I can try thinner slurry mix for the first and second coat next time. Though half the claws cast perfectly its just the 3 or 4 closest to the tip of the branch that didn't work out.
Its just weird because half the claws cast perfectly and they were all spaced roughly the same distance apart and all would have had similar coating and filling experiences. The only thing I can think of that might have been different between them is the burnout and rattling shell inside.
I still haven't been able to find where the chunks of shell that were rattling around inside broke from. I wonder if they broke inside the hollow core at the tip of the branch, then metal filled that area up and created a very dense thick solid part near the tip of the branch. Then when it cooled it pulled the metal back from the claws and side of the foot and tip of the branch? So maybe we are seeing shrinkage porosity on the tip there and that's why the other claws cast fine?
Hmm thats interesting. So you use thinned slurry for thinner coats on all the coats? Like even coats 3-7 with coarse grained sand? Does that help to reduce cracking?
What is the final thickness you like to get before casting a large piece like the eagle?
Also, any chance of seeing your slurry setup? I need to redesign my high tech coating system (home depot 5 g bucket and wire shelf for drying). Because I lost about 2 gallons of expensive slurry binder from dripping as I coated the large shell.
Here is the better version of the pour (at risk of flogging my already dead horse to a 2nd death):
Found something for ya Zap. Take some time and snoop that website. There is some really nice stuff there. The hard part is trying to get your stuff up there to sell. It is SERIOUSLY NOT CHEAP to put stuff up on 1stdibs. We need to find someone sympathetic to our cause willing to post stuff for sale there on our behalf.
Here's another cock for your collection of feathered friends Zap.
That's one pricey cock-a-doodle-do!
If I ever get my sand ramming up to speed, I'm going to try to reproduce this...
Some mid-century crap I got for my chicken raising wife.
(Sorry about the thread hijack, Zap)
Super pricey. Man jesus. If I got 2g for my bird I'd be over the moon.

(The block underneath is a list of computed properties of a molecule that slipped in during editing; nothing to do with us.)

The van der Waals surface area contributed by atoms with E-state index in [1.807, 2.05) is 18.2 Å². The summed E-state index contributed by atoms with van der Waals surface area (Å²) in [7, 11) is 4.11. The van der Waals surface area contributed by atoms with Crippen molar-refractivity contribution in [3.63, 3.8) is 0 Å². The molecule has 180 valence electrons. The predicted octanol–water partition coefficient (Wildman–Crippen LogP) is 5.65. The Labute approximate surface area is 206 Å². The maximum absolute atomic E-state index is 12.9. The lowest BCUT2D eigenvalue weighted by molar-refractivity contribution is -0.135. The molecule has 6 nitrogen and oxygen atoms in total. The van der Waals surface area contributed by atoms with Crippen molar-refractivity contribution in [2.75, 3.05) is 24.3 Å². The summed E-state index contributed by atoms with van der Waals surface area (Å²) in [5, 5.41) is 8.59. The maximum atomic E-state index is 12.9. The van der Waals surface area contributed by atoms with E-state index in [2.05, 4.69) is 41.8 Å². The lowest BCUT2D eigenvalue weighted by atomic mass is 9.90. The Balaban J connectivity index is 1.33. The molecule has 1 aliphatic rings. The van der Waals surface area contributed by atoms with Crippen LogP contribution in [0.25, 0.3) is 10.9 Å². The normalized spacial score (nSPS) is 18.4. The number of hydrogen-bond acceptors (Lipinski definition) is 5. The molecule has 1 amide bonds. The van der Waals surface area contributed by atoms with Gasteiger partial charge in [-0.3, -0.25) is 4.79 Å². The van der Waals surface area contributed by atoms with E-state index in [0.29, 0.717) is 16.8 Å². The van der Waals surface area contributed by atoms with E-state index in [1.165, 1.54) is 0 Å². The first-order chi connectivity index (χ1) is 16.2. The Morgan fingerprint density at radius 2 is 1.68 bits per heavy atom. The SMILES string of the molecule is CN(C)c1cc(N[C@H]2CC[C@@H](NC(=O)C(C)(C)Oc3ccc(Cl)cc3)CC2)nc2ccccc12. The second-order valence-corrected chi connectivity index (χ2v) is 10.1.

No hijack issue. Cool sculpture. Post pics when you get it cast!
Ok I finished another eagle wax. I opened the stomach up a lot more and removed the legs. The chest and legs are in 2 parts which should help me weld them back on in a controlled way.
I minimized the spruing to the body based on the lessons from the first attempt.
Also I cleaned up the feet from the first cast. The shell definitely broke and floated up to the top of the feet. I ground down the defect and found bits of shell all throughout the metal.
Cant remember if we discussed this before, but I remember reading somewhere if you remelt previously shell cast stuff, be sure the shell is gone. I dont know if there is any truth to this, but I bead blast everything except new stuff.
The new arrangement is looking good. Fingers crossed.
Made a second one. Just in case...
The shell material glows really brightly when heated up but I don't see how it would harm a casting if added to the melt?
Looks good! Good luck!
Nice wax work.
The saga continues.
I upgraded my wax coating station. I got a 30 or 35 gallon barrel and cut it in half, then made a wooden frame to hold the barrel halves in place and filled the barrels with fine and coarse sand respectively.
I got a huge 2 foot plus diameter bucket that also happens to be low to the ground for the slurry.
The drying racks are right next to the sand buckets. So I can dip on the left, coat in the middle with sand, and set to dry in the right side. This has made it so much easier to coat the birds I can't even begin to describe it. I also don't spill a drop of slurry. Unlike the first attempt at the birds.
Also repaired the defects in the first casting of the leg. I just need to grind back the details now.
First coat on the second two birds and second feet. Gonna coat some other stuff tomorrow.
Repaired part of the foot. Reground the toes. Need to clean it up more and cut feathers back in on the leg, then sand blast it all so they look like part of the original structure.
That looks good zap. Looking back at my jewelry box, I learned the game is won or lost by the finish metal work. And is it time consuming!
The eagles both cast very well. There was some minor surface finish issues. Not sure what caused them since they are only on the one side of the bird and not the other even though both sides of the bird were up above the sand in similar conditions.
I sand blasted the one bird but still need to do the other.
There are a lot of dingle berries that I'll need to chisel off when chasing it.
Oh also I chopped the first eagle in half as I was breaking it up for remelting. Seems to have cast well. About 1/3" thick.
Separate names with a comma.